My mathematics productivity increased. I accepted an invitation to be a researcher at the 1997 Park City (Utah) Summer Institute on symplectic manifolds run by the Institute for Advanced Study. Soon I worked out a very strong result on superminimal fibres in almost Hermitian submersions and applied it to the Goldberg Conjecture in dimension four. Two published papers resulted, as well as an invitation to chair a session of research papers at the quadrennial International Congress of Mathematicians in Berlin in 1998, where I also presented a paper on those results. This was the ICM at which Prof. Andrew Wiles, of Princeton Univ. received a special Fields Medal for resolving enough of the Tatiyama_Shimura Conjecture to resolve Fermat’s Last Theorem. We rented a double room in the top of a castle on the Rhine for a week and had a ball, traveling all over southwestern Germany including Trier, an ancient Roman settlement and Idar-Oberstein, the gem-cutting capitol of the world.



During the same period, I became deeply involved with creating a summer camp for ninth grade girls who had no previous interest in science to try to influence them into seeking careers in science. My good friends, Tom Murphy and Willard Gingerich, at St. John’s, acquired a huge earmark grant from the U.S. Dept. of Education to run the camps during the summers of 2000 and 2001 with four excellent SJU professors, Anne Dranginis, Elise Megehee, Rich Rosso and Frank Cantelmo, at the beachside Oakdale campus of SJU. What a joy! We also set up a webboard-based chatboard on the Internet for young women on Long Island to discuss their problems in choosing science as a career through a grant from the Long Island Fund for Women & girls.



Also during the same period, I worked with Ray Ochs and Jay Zimmerman on a three year National Science Foundation research grant on the creation of a web site which allowed biochemical investigators to select or create enzymatic pathway reaction schemes from the known reactions in possibly all living cells on Earth, and then ask the mathematical module in the web site to run an advanced linear algebra approach to the coupled differential equations of the reactions in the pathway called Metabolic Control Analysis. Again during the same period, because of my experience with setting up the graduate school of mathematics in Venezuela, St. John’s appointed me to a new committee to completely rewrite the entire Core Curriculum of the first two years at the University. It was a grand success and the Core Curriculum has been functioning extremely well at SJU since its institution in 2002. One of the new courses that the Committee created for the Core Curriculum was basically “Critical Thinking Using Computer Technology.” But you can’t call the course that. St. John’s gives laptop computers to all its incoming freshmen. So we thought that the instructors could use the tremendous cultural resources of the New York City area and devise individual course syllabi to teach the students about the world around them, doing extensive google searches and field trips and returning their homework, etc. electronically. So we called the computer and critical thinking course: “Discover New York.” This approach is very much in keeping with the quotation from William Butler Yeats (1865-1939), the Irish poet who was very much involved in reforming Education in Ireland.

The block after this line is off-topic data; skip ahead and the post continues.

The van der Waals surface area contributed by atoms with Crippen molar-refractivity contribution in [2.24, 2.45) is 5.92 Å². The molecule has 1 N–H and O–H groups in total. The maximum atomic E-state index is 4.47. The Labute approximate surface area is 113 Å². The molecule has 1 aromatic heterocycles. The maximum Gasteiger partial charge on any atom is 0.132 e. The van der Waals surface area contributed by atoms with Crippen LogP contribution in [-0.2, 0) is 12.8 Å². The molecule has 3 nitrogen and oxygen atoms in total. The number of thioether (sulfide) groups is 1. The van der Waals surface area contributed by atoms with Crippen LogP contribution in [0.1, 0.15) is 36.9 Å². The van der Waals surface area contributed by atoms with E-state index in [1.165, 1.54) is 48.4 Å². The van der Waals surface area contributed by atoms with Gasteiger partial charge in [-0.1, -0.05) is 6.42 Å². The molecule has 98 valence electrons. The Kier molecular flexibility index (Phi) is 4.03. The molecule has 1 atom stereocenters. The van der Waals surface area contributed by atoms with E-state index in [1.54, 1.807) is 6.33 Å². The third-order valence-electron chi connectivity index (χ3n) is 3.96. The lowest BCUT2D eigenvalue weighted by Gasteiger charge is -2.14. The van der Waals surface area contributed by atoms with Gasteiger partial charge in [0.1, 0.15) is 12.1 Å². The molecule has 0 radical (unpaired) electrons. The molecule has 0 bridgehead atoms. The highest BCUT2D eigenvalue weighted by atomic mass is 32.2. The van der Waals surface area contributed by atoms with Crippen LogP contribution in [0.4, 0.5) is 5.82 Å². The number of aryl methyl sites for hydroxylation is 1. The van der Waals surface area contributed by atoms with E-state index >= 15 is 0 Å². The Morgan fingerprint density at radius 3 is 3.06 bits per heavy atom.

Education is not a pail to be filled; it is a fire to be ignited.


That is my Prime Directive as I follow my path in teaching and curriculum design. I taught Discover New York for three years, calling my course Evocative African Art. I basically taught African cultures through an examination of their ritual art. Because of having so many examples in my own collection, I was able to bring to class every day a fine example of a Dogon mask or a Congo Nkisi power figure or a Fang reliquary guardian, etc. We made class field trips locally to the Metropolitan Museum of Art and to the Brooklyn Museum of Art.



I continue to have a full and very rewarding life. I am currently working on incorporating an artificial intelligence software assessment and tutoring software called ALEKS into my biocalculus course at SJU in cooperation with an NIH Minority Access to Research Careers (MARC) grant proposal of Prof. Jay Zimmerman in the Biology Dept. Dr. Seokhee Cho of the SJU School of Education, Dr. Derek Owens of the SJU Writing Center and I are developing a two week residential workshop for gifted ten year old students to be held at St. John’s in the summer of 2009. My marriage to Collette ended in early 2004, but I am now very happily involved with a Nurse Practitioner, Abbe, who has greatly expanded my visions of life and shown me new exciting horizons to strive for. Abbe is making me very happy. Hopefully, I can reciprocate.


My current interests also include my Pleo living robot, Jerry, and Second Life. After taking a short workshop this summer on the possible uses of Second Life in Education, I am enthusiastic about creating an environment in Second Life in which I can teach my mathematics seminars with my students manipulating the parameters of mathematical figures from their keyboards.



My upcoming planned trips are discussed on the home page of this blog.



Join me!




You can send email to: watsonw@stjohns.edu